Following its investigation of Cornett's allegations, the EEOC provided a notice of dismissal and notice of Cornett's right to sue by letter (“Notice of Right to Sue”), dated April 17, 2018. Dkt. No. 29-3 at 4-6. The Notice of Right to Sue provided that Cornett had ninety (90) days in which to file suit to pursue her claims in federal court under the federal Age Discrimination in Employment Act (“ADEA”). Id. There is no evidence of record of any similar notice of right to sue issued by the TWC. On July 12, 2018, Cornett filed suit against United and her former supervisor in state court, alleging employment discrimination in violation of Chapter 21 of the Texas Labor Code. See Cornett v. United Airlines, et al., No. D-1-GN-18-003455 (98th Dist. Ct. Travis County, Tex. July 12, 2018) (Dkt. No. 29-2 at 4). United, a foreign corporation and a citizen of Illinois, subsequently removed this case to federal court on the basis of diversity jurisdiction under 28 U.S.C. § 1332(a), contending that the joinder of the supervisor was done solely to defeat diversity. Cornett argued he was properly joined and moved to remand to state court. See Dkt. No. 17. On February 5, 2019, this Court found Contreras was improperly joined and, accordingly, recommended the District Court dismiss Cornett's claims against Contreras and deny her Motion to Remand. Dkt. No. 22. The District Court adopted the Report and Recommendation on March 19, 2019. Dkt. No. 25.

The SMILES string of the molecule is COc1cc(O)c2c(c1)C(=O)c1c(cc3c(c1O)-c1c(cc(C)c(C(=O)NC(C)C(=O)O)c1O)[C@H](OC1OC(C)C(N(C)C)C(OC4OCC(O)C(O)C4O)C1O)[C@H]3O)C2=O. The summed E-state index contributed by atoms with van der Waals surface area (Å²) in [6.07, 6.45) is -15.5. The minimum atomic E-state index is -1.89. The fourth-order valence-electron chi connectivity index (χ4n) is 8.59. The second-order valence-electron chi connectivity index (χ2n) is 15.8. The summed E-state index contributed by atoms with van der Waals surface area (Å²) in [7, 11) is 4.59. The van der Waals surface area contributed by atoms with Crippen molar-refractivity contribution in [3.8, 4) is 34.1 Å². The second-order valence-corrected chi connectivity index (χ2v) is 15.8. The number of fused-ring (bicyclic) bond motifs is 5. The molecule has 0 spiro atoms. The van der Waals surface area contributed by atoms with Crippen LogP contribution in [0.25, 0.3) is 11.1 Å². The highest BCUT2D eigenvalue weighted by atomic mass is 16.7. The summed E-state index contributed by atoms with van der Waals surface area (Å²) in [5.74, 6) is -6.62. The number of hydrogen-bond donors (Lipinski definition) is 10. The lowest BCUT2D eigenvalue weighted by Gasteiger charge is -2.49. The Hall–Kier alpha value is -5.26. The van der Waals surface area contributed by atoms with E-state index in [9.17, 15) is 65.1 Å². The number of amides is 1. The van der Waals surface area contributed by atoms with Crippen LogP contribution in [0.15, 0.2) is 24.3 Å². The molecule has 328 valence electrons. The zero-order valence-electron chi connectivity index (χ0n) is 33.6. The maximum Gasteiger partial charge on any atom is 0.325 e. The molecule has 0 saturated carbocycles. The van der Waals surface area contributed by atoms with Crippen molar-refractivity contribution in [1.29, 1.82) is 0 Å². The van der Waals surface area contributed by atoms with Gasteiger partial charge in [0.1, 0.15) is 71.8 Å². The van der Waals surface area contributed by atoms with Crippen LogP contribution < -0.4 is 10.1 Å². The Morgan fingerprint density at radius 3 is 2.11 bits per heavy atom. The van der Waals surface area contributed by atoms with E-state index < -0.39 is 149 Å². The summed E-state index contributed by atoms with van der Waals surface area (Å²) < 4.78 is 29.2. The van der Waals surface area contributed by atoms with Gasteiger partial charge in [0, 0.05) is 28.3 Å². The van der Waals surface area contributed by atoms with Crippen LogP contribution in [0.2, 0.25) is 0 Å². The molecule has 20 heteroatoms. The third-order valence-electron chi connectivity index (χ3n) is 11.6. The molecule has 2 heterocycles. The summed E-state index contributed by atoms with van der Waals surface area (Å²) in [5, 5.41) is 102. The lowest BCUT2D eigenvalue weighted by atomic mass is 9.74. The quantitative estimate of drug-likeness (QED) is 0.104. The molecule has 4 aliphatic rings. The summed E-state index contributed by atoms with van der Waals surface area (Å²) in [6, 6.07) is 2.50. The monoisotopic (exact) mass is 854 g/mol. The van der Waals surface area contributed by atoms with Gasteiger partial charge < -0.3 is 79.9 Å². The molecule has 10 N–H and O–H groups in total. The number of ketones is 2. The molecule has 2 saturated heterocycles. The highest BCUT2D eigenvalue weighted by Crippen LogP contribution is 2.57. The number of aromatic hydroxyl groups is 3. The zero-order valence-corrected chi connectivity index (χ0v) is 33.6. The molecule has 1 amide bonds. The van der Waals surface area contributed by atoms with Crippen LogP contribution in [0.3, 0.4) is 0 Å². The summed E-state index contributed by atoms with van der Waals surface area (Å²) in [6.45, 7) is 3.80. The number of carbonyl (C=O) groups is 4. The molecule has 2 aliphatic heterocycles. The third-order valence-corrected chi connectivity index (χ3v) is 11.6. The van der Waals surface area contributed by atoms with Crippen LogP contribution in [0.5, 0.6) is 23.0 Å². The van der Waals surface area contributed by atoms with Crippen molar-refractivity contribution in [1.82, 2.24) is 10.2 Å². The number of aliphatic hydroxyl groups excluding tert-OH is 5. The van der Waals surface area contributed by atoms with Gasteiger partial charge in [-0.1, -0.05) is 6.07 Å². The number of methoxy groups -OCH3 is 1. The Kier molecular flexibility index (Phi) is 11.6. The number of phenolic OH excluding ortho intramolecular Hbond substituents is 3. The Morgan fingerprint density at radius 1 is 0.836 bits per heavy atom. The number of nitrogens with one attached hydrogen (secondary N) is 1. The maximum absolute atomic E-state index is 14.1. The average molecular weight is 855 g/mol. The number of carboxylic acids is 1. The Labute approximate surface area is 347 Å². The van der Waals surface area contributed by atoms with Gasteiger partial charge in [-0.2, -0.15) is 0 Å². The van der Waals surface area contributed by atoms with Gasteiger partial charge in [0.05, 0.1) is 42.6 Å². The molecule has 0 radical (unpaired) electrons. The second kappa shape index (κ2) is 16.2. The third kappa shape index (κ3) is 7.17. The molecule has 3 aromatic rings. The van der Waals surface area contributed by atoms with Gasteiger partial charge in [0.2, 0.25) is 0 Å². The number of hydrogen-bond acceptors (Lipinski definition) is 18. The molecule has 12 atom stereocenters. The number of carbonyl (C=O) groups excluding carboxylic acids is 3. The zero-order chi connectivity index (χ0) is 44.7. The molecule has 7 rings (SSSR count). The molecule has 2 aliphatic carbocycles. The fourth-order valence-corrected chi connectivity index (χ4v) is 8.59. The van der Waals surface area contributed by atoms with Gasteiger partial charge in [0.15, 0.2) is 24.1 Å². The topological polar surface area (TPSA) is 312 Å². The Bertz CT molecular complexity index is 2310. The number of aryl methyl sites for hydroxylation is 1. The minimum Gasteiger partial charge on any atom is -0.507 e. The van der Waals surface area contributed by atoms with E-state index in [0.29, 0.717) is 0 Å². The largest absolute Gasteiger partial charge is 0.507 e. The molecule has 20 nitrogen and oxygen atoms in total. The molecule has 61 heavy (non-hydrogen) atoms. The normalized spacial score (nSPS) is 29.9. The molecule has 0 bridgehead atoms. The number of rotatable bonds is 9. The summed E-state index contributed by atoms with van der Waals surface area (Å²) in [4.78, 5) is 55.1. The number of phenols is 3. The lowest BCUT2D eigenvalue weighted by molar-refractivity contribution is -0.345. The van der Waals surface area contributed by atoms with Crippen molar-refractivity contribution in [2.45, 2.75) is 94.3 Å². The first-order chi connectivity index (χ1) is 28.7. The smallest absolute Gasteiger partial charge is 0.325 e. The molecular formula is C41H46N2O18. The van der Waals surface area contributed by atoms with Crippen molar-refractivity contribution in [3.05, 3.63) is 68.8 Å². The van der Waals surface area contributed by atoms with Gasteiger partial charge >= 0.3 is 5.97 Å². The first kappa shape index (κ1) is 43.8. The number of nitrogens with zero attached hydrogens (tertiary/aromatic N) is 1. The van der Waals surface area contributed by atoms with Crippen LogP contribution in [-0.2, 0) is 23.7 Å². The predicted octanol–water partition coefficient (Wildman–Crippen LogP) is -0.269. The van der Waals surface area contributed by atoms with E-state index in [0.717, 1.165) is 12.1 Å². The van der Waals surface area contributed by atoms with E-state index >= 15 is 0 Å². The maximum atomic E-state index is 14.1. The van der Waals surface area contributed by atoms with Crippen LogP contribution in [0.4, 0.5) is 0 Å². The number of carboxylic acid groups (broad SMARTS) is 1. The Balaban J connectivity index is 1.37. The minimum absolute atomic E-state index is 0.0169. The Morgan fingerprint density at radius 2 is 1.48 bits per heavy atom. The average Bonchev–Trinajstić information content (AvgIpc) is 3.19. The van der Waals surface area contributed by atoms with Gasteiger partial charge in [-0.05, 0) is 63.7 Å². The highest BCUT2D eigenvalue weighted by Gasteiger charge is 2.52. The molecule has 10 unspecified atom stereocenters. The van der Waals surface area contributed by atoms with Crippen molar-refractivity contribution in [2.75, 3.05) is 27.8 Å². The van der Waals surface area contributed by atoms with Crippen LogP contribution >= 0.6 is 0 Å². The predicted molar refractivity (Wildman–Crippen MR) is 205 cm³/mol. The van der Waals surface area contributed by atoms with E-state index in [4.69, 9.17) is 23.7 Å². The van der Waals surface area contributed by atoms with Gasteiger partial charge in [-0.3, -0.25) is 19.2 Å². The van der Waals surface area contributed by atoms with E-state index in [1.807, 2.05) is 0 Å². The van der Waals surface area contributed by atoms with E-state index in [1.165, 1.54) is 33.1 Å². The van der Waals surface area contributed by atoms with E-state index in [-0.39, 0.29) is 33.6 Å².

II. LEGAL STANDARD

         Summary judgment shall be rendered when the pleadings, the discovery and disclosure materials on file, and any affidavits show that there is no genuine dispute as to any material fact and that the moving party is entitled to judgment as a matter of law. Fed.R.Civ.P. 56(a); Celotex Corp. v. Catrett, 477 U.S. 317, 323-25 (1986); Washburn v. Harvey, 504 F.3d 505, 508 (5th Cir. 2007). A dispute regarding a material fact is “genuine” if the evidence is such that a reasonable jury could return a verdict in favor of the nonmoving party. Anderson v. Liberty Lobby, Inc., 477 U.S. 242, 248 (1986). When ruling on a motion for summary judgment, the court is required to view all inferences drawn from the factual record in the light most favorable to the nonmoving party. Matsushita Elec. Indus. Co. v. Zenith Radio, 475 U.S. 574, 587 (1986); Washburn, 504 F.3d at 508. Further, a court “may not make credibility determinations or weigh the evidence” in ruling on a motion for summary judgment. Reeves v. Sanderson Plumbing Prods., Inc., 530 U.S. 133, 150 (2000); Anderson, 477 U.S. at 254-55.